Easy African Fufu Recipe (So Healthy!) (14)

Fufu is a dough formed from boiling and crushed starchy ground supplies such plantains, cassava, or malanga—or a mix of two or more. It is a staple dish across most of West Africa.

Enslaved populations carried it to the Americas and adapted it to Caribbean cuisines based on what was available. The word “fufu” originates in the Twi language of Ghana and the Ivory Coast.

It’s spelled foo-foo or fou-fou and meaning “mash” or “mix.”

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West African Plasas and Foo Foo

Easy African Fufu Recipe (So Healthy!) (15)

This is a Cassava-based West African Chicken, Spinach, Tomato, and Peanut Stew. Plasas is essentially a simple chicken stew, so there isn’t much to say about it. On the other hand, it is unquestionably one of the most delectable chicken meals in the world.

Click here

Easy African Fufu Recipe (So Healthy!) (2024)


How healthy is fufu? ›

Like many traditional West African ingredients and dishes, fufu has immense health benefits: Not only is it low in cholesterol, it is rich in fiber, potassium and resistant starch, which feeds the beneficial bacteria in your gut and may help reduce inflammation and promote digestive health, and contains vitamin C, ...

How to make fufu with just flour and water? ›

Put the flour in a small saucepan, mix in half of the measured water and stir into a thick paste. Place the pan over a low heat and slowly add the rest of the water, stirring continuously and smoothing out any lumps with the back of a wooden spoon (the low heat will absorb the last of the moisture).

What is the best fufu made of? ›

Traditionally made from cassava root and green plantains, it is a smooth, dense, soul-satisfying, and mild-flavored side dish that turns almost any dinner into finger food. Delicious and filling fufu is your canvas for creating a scrumptious masterpiece.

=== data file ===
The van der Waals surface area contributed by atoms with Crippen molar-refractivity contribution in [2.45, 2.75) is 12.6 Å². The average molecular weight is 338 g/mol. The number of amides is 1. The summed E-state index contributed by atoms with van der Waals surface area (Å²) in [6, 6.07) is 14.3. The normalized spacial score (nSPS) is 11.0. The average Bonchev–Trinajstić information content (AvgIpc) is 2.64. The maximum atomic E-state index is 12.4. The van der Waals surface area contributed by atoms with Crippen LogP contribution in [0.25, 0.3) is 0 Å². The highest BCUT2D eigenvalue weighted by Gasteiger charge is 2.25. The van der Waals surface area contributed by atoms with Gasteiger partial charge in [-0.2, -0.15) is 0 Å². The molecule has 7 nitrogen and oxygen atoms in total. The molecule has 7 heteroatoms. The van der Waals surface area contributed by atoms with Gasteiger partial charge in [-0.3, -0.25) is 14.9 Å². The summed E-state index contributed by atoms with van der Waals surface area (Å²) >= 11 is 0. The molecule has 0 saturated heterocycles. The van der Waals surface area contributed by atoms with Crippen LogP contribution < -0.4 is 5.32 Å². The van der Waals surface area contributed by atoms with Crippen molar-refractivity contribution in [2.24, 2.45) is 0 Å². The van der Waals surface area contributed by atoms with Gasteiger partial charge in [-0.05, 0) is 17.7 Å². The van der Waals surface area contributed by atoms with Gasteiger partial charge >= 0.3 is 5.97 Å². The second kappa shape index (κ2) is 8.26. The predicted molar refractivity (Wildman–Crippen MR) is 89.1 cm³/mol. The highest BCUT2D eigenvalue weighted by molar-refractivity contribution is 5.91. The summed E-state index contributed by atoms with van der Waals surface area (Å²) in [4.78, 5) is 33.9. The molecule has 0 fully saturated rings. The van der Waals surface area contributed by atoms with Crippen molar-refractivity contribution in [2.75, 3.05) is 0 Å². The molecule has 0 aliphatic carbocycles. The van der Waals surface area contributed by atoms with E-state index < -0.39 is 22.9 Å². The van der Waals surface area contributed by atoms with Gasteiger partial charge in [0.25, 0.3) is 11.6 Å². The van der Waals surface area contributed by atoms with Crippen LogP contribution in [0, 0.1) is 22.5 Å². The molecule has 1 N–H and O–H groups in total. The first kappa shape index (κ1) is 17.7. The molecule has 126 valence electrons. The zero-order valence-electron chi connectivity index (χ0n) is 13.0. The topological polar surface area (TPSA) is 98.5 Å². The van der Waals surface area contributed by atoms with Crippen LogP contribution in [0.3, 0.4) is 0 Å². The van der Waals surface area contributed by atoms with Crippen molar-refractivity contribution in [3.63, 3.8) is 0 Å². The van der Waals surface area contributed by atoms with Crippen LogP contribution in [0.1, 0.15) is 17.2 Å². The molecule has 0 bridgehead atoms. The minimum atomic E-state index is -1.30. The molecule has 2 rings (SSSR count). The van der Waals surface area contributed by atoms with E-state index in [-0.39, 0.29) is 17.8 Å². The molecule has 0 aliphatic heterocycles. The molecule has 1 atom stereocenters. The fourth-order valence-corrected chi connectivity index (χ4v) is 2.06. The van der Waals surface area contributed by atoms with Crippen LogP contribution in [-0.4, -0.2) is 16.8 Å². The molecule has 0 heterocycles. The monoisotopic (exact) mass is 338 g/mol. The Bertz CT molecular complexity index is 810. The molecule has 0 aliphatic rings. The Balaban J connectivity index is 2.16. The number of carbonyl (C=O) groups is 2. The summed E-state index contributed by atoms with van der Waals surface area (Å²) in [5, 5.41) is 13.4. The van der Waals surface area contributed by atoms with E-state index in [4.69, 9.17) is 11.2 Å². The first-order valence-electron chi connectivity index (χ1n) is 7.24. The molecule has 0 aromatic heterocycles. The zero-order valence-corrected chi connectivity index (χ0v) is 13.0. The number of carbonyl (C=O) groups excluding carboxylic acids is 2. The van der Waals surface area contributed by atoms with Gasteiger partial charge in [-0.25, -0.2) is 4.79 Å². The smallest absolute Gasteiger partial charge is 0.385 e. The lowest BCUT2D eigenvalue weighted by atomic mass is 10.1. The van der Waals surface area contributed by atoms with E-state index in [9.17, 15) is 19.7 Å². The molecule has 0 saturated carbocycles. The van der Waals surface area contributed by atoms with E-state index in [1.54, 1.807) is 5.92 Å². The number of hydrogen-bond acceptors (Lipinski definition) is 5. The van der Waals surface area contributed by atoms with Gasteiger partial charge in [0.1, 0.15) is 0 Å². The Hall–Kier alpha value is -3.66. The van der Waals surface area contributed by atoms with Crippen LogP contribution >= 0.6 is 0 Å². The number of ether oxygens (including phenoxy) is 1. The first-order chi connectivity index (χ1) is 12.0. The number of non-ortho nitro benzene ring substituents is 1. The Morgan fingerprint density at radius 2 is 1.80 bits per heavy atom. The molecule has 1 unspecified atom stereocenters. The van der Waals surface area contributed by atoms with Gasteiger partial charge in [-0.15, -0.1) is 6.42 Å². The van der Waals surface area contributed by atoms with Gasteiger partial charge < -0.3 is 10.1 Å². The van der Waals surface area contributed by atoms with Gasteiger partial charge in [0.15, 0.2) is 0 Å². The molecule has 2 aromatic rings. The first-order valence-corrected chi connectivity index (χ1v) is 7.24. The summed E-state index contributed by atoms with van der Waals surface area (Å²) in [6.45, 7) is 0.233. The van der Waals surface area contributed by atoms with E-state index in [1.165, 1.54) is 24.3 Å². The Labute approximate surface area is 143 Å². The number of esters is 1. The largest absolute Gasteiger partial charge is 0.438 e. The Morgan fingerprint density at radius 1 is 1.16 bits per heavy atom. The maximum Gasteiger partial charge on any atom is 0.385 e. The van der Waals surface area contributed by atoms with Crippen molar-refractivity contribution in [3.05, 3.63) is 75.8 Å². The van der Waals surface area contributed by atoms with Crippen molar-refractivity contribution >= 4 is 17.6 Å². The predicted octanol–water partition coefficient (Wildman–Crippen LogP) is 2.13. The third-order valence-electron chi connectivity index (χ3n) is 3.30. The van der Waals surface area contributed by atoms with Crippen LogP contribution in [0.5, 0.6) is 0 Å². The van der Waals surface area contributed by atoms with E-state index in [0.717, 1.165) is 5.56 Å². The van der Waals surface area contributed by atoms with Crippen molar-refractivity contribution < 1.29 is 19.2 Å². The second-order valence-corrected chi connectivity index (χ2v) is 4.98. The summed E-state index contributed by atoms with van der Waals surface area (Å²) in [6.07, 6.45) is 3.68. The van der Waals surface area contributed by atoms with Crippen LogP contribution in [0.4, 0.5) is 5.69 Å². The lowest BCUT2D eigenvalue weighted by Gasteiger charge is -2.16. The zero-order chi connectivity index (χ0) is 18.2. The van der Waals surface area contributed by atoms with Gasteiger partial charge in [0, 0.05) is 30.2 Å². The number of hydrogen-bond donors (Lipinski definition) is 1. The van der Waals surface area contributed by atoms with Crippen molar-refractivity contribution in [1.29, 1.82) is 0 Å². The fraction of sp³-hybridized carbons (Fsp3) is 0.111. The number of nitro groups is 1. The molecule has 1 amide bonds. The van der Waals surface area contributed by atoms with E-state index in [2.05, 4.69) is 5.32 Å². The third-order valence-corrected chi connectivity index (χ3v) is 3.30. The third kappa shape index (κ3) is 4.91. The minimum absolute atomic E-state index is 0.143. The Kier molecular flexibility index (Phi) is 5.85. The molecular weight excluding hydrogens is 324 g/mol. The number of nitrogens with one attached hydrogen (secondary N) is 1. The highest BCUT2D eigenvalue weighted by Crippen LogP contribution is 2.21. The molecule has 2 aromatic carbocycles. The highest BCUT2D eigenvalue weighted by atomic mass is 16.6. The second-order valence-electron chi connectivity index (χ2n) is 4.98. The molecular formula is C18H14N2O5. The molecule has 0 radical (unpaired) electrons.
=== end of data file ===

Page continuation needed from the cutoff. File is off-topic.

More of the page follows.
What's the best thing to eat with fufu? ›

Fufu usually is eaten with a hearty vegetable soup. It can be a vegetable from melon seed, mango seed, okazi, spinach, peanut soup. Most of the time, all of our West African soups are tribal-based. And it can stem from Nigeria, Ghana, Cameroon, Senegal, Liberia.

What does fufu give to the body? ›

Fufu is a high-carbohydrate meal, and carbohydrates are one of the macronutrients required to provide energy to your body. A 100g serving of fufu delivers 267 kcal of energy to your body. This energy is sufficient to power your nervous system, muscles, and organs throughout the day.

Is fufu a junk food? ›

Fufu is a natural healthy food especially with low sodium light soup. Banku and Dokono are high in sodium be careful preparing it , Emoo tuo is high in sodium and high in cholesterol. Chinese food are all high in cholesterol.

What is fufu dough made of? ›

Fufu is a popular traditional African dish, a firm and thick dough made from pounding starches. Unlike bread, Fufu is made from pound starch. Starch comes from pounded roots such as cassava, plantains, or yams. It is a staple food in many African countries, including Ghana, Nigeria, and Cameroon.